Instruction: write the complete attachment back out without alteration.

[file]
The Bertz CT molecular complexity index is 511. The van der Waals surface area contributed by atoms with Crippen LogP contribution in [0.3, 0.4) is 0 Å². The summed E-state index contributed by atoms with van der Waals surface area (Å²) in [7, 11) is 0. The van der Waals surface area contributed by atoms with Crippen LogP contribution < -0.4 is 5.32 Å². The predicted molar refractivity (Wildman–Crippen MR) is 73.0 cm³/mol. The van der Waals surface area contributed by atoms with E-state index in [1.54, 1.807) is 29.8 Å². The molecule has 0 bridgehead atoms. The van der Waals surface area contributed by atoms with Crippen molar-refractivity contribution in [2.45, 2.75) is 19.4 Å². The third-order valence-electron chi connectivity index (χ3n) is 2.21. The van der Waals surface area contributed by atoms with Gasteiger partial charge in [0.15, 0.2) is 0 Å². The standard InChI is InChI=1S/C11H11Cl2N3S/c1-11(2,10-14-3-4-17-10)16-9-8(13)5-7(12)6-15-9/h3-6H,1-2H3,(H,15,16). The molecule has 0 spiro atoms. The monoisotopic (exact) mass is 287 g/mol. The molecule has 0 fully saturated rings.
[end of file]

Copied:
The Bertz CT molecular complexity index is 511. The van der Waals surface area contributed by atoms with Crippen LogP contribution in [0.3, 0.4) is 0 Å². The summed E-state index contributed by atoms with van der Waals surface area (Å²) in [7, 11) is 0. The van der Waals surface area contributed by atoms with Crippen LogP contribution < -0.4 is 5.32 Å². The predicted molar refractivity (Wildman–Crippen MR) is 73.0 cm³/mol. The van der Waals surface area contributed by atoms with E-state index in [1.54, 1.807) is 29.8 Å². The molecule has 0 bridgehead atoms. The van der Waals surface area contributed by atoms with Crippen molar-refractivity contribution in [2.45, 2.75) is 19.4 Å². The third-order valence-electron chi connectivity index (χ3n) is 2.21. The van der Waals surface area contributed by atoms with Gasteiger partial charge in [0.15, 0.2) is 0 Å². The standard InChI is InChI=1S/C11H11Cl2N3S/c1-11(2,10-14-3-4-17-10)16-9-8(13)5-7(12)6-15-9/h3-6H,1-2H3,(H,15,16). The molecule has 0 spiro atoms. The monoisotopic (exact) mass is 287 g/mol. The molecule has 0 fully saturated rings.